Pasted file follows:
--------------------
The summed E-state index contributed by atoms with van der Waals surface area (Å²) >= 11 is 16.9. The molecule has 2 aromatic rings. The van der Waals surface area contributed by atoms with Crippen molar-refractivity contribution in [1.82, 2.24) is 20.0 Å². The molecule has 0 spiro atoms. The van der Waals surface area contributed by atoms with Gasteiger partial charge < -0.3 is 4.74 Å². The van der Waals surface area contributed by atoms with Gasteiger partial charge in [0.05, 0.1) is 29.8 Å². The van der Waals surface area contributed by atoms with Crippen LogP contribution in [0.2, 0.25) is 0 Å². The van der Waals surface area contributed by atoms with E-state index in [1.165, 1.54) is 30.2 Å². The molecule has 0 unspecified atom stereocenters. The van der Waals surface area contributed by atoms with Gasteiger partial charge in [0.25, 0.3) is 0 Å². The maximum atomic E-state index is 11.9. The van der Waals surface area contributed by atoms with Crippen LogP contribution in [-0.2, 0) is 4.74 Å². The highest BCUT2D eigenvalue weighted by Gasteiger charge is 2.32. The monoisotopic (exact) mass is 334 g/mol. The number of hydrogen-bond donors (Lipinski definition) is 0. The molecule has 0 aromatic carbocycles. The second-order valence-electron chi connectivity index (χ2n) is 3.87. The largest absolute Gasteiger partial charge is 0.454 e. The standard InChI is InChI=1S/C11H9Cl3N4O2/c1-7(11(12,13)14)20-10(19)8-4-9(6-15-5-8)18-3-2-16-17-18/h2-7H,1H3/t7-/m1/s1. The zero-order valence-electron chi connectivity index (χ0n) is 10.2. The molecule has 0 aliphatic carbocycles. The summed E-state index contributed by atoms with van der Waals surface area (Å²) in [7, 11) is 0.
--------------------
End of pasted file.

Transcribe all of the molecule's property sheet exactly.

The summed E-state index contributed by atoms with van der Waals surface area (Å²) >= 11 is 16.9. The molecule has 2 aromatic rings. The van der Waals surface area contributed by atoms with Crippen molar-refractivity contribution in [1.82, 2.24) is 20.0 Å². The molecule has 0 spiro atoms. The van der Waals surface area contributed by atoms with Gasteiger partial charge < -0.3 is 4.74 Å². The van der Waals surface area contributed by atoms with Gasteiger partial charge in [0.05, 0.1) is 29.8 Å². The van der Waals surface area contributed by atoms with Crippen LogP contribution in [0.2, 0.25) is 0 Å². The van der Waals surface area contributed by atoms with E-state index in [1.165, 1.54) is 30.2 Å². The molecule has 0 unspecified atom stereocenters. The van der Waals surface area contributed by atoms with Gasteiger partial charge in [0.25, 0.3) is 0 Å². The maximum atomic E-state index is 11.9. The van der Waals surface area contributed by atoms with Crippen LogP contribution in [-0.2, 0) is 4.74 Å². The highest BCUT2D eigenvalue weighted by Gasteiger charge is 2.32. The monoisotopic (exact) mass is 334 g/mol. The number of hydrogen-bond donors (Lipinski definition) is 0. The molecule has 0 aromatic carbocycles. The second-order valence-electron chi connectivity index (χ2n) is 3.87. The largest absolute Gasteiger partial charge is 0.454 e. The standard InChI is InChI=1S/C11H9Cl3N4O2/c1-7(11(12,13)14)20-10(19)8-4-9(6-15-5-8)18-3-2-16-17-18/h2-7H,1H3/t7-/m1/s1. The zero-order valence-electron chi connectivity index (χ0n) is 10.2. The molecule has 0 aliphatic carbocycles. The summed E-state index contributed by atoms with van der Waals surface area (Å²) in [7, 11) is 0.